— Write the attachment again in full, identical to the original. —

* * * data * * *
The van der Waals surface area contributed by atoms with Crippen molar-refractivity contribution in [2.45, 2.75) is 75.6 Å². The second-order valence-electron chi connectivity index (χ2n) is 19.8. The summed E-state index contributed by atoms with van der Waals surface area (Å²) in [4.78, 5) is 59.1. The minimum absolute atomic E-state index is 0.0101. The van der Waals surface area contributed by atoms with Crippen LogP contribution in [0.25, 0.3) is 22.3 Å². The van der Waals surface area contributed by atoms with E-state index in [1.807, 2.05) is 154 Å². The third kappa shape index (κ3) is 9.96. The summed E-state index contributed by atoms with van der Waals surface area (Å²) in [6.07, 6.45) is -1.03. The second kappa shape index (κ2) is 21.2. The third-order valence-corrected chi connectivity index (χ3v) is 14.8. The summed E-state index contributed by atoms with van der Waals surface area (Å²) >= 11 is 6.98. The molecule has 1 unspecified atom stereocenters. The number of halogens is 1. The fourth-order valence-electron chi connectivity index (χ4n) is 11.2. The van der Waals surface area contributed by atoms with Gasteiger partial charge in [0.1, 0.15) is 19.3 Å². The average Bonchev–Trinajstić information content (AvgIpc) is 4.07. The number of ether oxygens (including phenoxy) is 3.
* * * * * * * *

The van der Waals surface area contributed by atoms with Crippen molar-refractivity contribution in [2.45, 2.75) is 75.6 Å². The second-order valence-electron chi connectivity index (χ2n) is 19.8. The summed E-state index contributed by atoms with van der Waals surface area (Å²) in [4.78, 5) is 59.1. The minimum absolute atomic E-state index is 0.0101. The van der Waals surface area contributed by atoms with Crippen LogP contribution in [0.25, 0.3) is 22.3 Å². The van der Waals surface area contributed by atoms with E-state index in [1.807, 2.05) is 154 Å². The third kappa shape index (κ3) is 9.96. The summed E-state index contributed by atoms with van der Waals surface area (Å²) in [6.07, 6.45) is -1.03. The second kappa shape index (κ2) is 21.2. The third-order valence-corrected chi connectivity index (χ3v) is 14.8. The summed E-state index contributed by atoms with van der Waals surface area (Å²) >= 11 is 6.98. The molecule has 1 unspecified atom stereocenters. The number of halogens is 1. The fourth-order valence-electron chi connectivity index (χ4n) is 11.2. The van der Waals surface area contributed by atoms with Gasteiger partial charge in [0.1, 0.15) is 19.3 Å². The average Bonchev–Trinajstić information content (AvgIpc) is 4.07. The number of ether oxygens (including phenoxy) is 3.